2. Plot & Structure: Techniques and Exercises for Crafting a Plot that Grips Readers from Start to Finish

This book came from ten years of Ms. Arana’s Washington Post Book World column. More than fifty fiction and nonfiction authors share how they discovered they were writers and how they work. I was fascinated by what pleases and annoys them. Arana also profiles each writer.

Failing to start your reading on writing with anything other than this undisputed classic would be akin to reading the top ten Christian classics while ignoring the Bible. This short paperback is recommended by every writing teacher I know. I’ve read it at least once a year for more than 40 years. Its simple truths cover everything from style and grammar and usage. Make them second nature.

The books below (in alpha order by author) represent a fraction of those available. You could read one per day for the rest of your life and not exhaust the resources. But, in my opinion, these are the best books on writing available.

Good books to write essays on

Also, if you’re planning to write a college admission essay , you may want to check my article on how to write a great essay.

It doesn’t matter if it’s a persuasive or a narrative essay – the difference is not in how you write, but rather in how you build your case.

This is the highest-rated book on the subject available on the market right now. It’s written for students at any level of education. The author uses an unorthodox approach, claiming that breaking essays down into different formats is unnecessary.

Otherwise, your grades will drop dramatically because professors abhor simple grammar mistakes. By reading this little book, you’ll make sure your writing is pristine.

You can improve your essay writing skills with practice, repetition, and by putting in the necessary work.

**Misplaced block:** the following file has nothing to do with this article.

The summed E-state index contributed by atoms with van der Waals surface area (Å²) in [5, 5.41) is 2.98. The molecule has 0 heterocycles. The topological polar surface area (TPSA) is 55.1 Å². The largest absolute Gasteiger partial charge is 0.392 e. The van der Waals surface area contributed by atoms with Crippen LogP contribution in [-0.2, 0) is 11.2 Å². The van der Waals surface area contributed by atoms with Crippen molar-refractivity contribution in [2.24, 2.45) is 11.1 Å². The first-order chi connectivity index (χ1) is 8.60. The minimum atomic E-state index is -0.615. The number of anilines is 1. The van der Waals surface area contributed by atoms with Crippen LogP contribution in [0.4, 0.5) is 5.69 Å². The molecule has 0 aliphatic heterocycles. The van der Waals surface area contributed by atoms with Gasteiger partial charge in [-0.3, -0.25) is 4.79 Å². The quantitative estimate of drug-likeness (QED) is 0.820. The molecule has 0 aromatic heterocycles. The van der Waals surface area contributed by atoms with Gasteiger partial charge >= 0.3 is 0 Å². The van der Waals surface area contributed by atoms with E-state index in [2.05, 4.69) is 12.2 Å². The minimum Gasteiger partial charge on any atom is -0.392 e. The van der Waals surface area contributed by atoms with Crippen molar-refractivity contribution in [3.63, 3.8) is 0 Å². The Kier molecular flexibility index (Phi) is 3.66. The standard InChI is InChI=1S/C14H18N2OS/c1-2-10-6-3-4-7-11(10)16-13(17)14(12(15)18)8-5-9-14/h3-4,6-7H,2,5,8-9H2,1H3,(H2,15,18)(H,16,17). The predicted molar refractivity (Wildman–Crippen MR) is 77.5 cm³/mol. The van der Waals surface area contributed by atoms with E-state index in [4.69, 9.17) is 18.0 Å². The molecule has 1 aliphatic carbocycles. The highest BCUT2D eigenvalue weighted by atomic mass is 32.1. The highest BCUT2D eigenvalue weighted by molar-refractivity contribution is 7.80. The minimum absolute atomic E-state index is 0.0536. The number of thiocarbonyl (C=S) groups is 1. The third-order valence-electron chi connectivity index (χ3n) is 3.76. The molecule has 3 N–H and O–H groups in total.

Good books to write essays on

Every year, millions of high-schoolers scramble to achieve above-average GPAs and score well on the SAT, or in some cases, the ACT, or both. On top of that, they also have to write a 650-word essay and find their way to their dream college. If you’re one of them, then make sure you read this concise book.

That is why this book is highly recommended to anyone navigating through the sea of higher learning.

But sometimes there’s a need for more specific knowledge that will accelerate your progress. If you want to produce great pieces of writing and impress your peers and teachers, you should take a look at the following list of best books on essay writing.

Good books to write essays on

Need some extra inspiration? Check out our guide to humour writing and our tips on beating writer's block! For more advice, check out our interview with The Book Thief author Markus Zusak below!

Older readers, this one’s for you! If you are looking for a book which can take you through the basics of creative writing, step by step, this is a book you need to add to your must-have list. Alice LaPlante is an award-winning writer, editor, and teacher of writing, both fiction and nonfiction, and has taught creative writing at Stanford for more than 20 years. The result is a creative writing masterclass all condensed into one book! The Making of a Story gives readers a meticulous account of the creative process, from finding inspiration and learning specific literary techniques, to the finalization of the creative piece. To help readers understand the writing process and techniques better, there are lots of examples from various literary masterpieces.